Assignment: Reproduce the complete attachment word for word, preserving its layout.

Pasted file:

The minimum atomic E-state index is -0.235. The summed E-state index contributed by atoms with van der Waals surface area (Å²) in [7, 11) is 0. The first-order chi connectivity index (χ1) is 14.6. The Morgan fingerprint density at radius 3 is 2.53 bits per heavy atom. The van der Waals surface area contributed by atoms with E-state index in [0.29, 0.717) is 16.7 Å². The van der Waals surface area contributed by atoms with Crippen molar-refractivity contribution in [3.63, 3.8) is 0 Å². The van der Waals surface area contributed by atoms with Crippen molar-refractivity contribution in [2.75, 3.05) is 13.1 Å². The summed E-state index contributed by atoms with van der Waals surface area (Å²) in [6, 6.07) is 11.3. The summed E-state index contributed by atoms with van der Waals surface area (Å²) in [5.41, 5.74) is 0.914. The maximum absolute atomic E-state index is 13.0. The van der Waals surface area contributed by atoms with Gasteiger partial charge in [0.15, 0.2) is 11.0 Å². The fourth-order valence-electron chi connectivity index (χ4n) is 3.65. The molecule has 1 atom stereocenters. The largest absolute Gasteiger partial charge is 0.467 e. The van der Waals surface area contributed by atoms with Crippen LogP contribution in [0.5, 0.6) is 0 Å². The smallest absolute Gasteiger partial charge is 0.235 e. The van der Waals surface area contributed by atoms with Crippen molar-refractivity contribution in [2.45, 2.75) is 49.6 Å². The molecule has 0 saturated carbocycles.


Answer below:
The minimum atomic E-state index is -0.235. The summed E-state index contributed by atoms with van der Waals surface area (Å²) in [7, 11) is 0. The first-order chi connectivity index (χ1) is 14.6. The Morgan fingerprint density at radius 3 is 2.53 bits per heavy atom. The van der Waals surface area contributed by atoms with E-state index in [0.29, 0.717) is 16.7 Å². The van der Waals surface area contributed by atoms with Crippen molar-refractivity contribution in [3.63, 3.8) is 0 Å². The van der Waals surface area contributed by atoms with Crippen molar-refractivity contribution in [2.75, 3.05) is 13.1 Å². The summed E-state index contributed by atoms with van der Waals surface area (Å²) in [6, 6.07) is 11.3. The summed E-state index contributed by atoms with van der Waals surface area (Å²) in [5.41, 5.74) is 0.914. The maximum absolute atomic E-state index is 13.0. The van der Waals surface area contributed by atoms with Gasteiger partial charge in [0.15, 0.2) is 11.0 Å². The fourth-order valence-electron chi connectivity index (χ4n) is 3.65. The molecule has 1 atom stereocenters. The largest absolute Gasteiger partial charge is 0.467 e. The van der Waals surface area contributed by atoms with Crippen LogP contribution in [0.5, 0.6) is 0 Å². The smallest absolute Gasteiger partial charge is 0.235 e. The van der Waals surface area contributed by atoms with Crippen molar-refractivity contribution in [2.45, 2.75) is 49.6 Å². The molecule has 0 saturated carbocycles.